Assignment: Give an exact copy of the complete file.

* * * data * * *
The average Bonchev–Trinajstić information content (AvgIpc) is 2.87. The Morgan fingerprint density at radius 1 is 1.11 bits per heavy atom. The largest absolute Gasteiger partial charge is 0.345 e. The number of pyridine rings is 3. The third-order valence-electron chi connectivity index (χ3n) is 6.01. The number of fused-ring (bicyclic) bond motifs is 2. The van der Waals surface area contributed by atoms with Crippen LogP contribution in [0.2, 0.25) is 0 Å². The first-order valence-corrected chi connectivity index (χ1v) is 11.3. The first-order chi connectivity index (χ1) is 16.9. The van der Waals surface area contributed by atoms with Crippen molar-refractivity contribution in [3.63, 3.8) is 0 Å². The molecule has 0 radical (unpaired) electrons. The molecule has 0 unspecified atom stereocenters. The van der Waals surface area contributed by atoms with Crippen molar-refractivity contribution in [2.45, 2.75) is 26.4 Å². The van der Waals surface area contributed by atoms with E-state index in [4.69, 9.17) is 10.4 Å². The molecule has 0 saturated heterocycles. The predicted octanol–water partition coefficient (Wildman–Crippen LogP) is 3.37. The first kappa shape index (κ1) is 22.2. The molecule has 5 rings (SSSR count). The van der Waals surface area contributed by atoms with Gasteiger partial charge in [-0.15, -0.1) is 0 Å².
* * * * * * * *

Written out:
The average Bonchev–Trinajstić information content (AvgIpc) is 2.87. The Morgan fingerprint density at radius 1 is 1.11 bits per heavy atom. The largest absolute Gasteiger partial charge is 0.345 e. The number of pyridine rings is 3. The third-order valence-electron chi connectivity index (χ3n) is 6.01. The number of fused-ring (bicyclic) bond motifs is 2. The van der Waals surface area contributed by atoms with Crippen LogP contribution in [0.2, 0.25) is 0 Å². The first-order valence-corrected chi connectivity index (χ1v) is 11.3. The first-order chi connectivity index (χ1) is 16.9. The van der Waals surface area contributed by atoms with Crippen molar-refractivity contribution in [3.63, 3.8) is 0 Å². The molecule has 0 radical (unpaired) electrons. The molecule has 0 unspecified atom stereocenters. The van der Waals surface area contributed by atoms with Crippen molar-refractivity contribution in [2.45, 2.75) is 26.4 Å². The van der Waals surface area contributed by atoms with E-state index in [4.69, 9.17) is 10.4 Å². The molecule has 0 saturated heterocycles. The predicted octanol–water partition coefficient (Wildman–Crippen LogP) is 3.37. The first kappa shape index (κ1) is 22.2. The molecule has 5 rings (SSSR count). The van der Waals surface area contributed by atoms with Gasteiger partial charge in [-0.15, -0.1) is 0 Å².